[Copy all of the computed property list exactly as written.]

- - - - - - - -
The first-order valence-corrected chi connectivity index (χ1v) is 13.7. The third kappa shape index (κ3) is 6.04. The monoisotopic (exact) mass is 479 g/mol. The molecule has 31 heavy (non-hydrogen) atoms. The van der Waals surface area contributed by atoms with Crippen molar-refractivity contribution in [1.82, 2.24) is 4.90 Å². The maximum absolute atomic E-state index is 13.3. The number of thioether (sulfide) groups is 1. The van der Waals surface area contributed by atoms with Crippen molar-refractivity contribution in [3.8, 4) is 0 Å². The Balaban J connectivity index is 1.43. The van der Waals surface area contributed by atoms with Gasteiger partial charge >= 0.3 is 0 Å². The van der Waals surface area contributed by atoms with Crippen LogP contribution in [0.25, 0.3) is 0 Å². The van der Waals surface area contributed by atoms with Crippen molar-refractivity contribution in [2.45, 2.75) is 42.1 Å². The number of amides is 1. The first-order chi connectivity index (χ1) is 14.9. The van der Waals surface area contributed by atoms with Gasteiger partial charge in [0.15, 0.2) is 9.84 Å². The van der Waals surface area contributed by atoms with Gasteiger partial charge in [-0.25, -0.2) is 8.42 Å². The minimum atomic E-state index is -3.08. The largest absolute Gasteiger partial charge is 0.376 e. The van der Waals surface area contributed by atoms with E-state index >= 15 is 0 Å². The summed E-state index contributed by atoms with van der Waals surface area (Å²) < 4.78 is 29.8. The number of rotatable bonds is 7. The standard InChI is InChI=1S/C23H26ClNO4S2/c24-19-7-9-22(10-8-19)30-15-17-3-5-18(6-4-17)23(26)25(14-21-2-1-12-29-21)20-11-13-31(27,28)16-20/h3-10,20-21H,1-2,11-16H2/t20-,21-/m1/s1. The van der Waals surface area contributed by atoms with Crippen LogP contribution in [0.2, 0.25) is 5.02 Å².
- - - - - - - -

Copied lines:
The first-order valence-corrected chi connectivity index (χ1v) is 13.7. The third kappa shape index (κ3) is 6.04. The monoisotopic (exact) mass is 479 g/mol. The molecule has 31 heavy (non-hydrogen) atoms. The van der Waals surface area contributed by atoms with Crippen molar-refractivity contribution in [1.82, 2.24) is 4.90 Å². The maximum absolute atomic E-state index is 13.3. The number of thioether (sulfide) groups is 1. The van der Waals surface area contributed by atoms with Crippen molar-refractivity contribution in [3.8, 4) is 0 Å². The Balaban J connectivity index is 1.43. The van der Waals surface area contributed by atoms with Gasteiger partial charge >= 0.3 is 0 Å². The van der Waals surface area contributed by atoms with Crippen LogP contribution in [0.25, 0.3) is 0 Å². The van der Waals surface area contributed by atoms with Crippen molar-refractivity contribution in [2.45, 2.75) is 42.1 Å². The number of amides is 1. The first-order chi connectivity index (χ1) is 14.9. The van der Waals surface area contributed by atoms with Gasteiger partial charge in [0.15, 0.2) is 9.84 Å². The van der Waals surface area contributed by atoms with Gasteiger partial charge in [-0.25, -0.2) is 8.42 Å². The minimum atomic E-state index is -3.08. The largest absolute Gasteiger partial charge is 0.376 e. The van der Waals surface area contributed by atoms with E-state index >= 15 is 0 Å². The summed E-state index contributed by atoms with van der Waals surface area (Å²) < 4.78 is 29.8. The number of rotatable bonds is 7. The standard InChI is InChI=1S/C23H26ClNO4S2/c24-19-7-9-22(10-8-19)30-15-17-3-5-18(6-4-17)23(26)25(14-21-2-1-12-29-21)20-11-13-31(27,28)16-20/h3-10,20-21H,1-2,11-16H2/t20-,21-/m1/s1. The van der Waals surface area contributed by atoms with Crippen LogP contribution in [0.2, 0.25) is 5.02 Å².